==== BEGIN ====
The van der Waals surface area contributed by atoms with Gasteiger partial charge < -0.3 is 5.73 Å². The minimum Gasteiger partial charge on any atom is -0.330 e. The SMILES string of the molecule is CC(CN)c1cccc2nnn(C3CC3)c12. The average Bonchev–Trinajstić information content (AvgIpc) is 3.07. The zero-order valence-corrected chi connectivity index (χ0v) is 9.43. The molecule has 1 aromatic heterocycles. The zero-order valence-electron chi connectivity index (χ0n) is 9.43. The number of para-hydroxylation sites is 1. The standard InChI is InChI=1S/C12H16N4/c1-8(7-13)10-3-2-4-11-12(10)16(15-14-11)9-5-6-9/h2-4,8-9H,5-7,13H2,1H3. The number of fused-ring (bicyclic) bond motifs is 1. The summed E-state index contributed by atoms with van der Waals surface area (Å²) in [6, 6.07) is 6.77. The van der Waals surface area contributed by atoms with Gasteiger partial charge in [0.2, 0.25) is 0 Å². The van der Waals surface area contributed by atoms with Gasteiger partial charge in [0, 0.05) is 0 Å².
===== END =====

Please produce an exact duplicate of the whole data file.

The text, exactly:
The van der Waals surface area contributed by atoms with Gasteiger partial charge < -0.3 is 5.73 Å². The minimum Gasteiger partial charge on any atom is -0.330 e. The SMILES string of the molecule is CC(CN)c1cccc2nnn(C3CC3)c12. The average Bonchev–Trinajstić information content (AvgIpc) is 3.07. The zero-order valence-corrected chi connectivity index (χ0v) is 9.43. The molecule has 1 aromatic heterocycles. The zero-order valence-electron chi connectivity index (χ0n) is 9.43. The number of para-hydroxylation sites is 1. The standard InChI is InChI=1S/C12H16N4/c1-8(7-13)10-3-2-4-11-12(10)16(15-14-11)9-5-6-9/h2-4,8-9H,5-7,13H2,1H3. The number of fused-ring (bicyclic) bond motifs is 1. The summed E-state index contributed by atoms with van der Waals surface area (Å²) in [6, 6.07) is 6.77. The van der Waals surface area contributed by atoms with Gasteiger partial charge in [0.2, 0.25) is 0 Å². The van der Waals surface area contributed by atoms with Gasteiger partial charge in [0, 0.05) is 0 Å².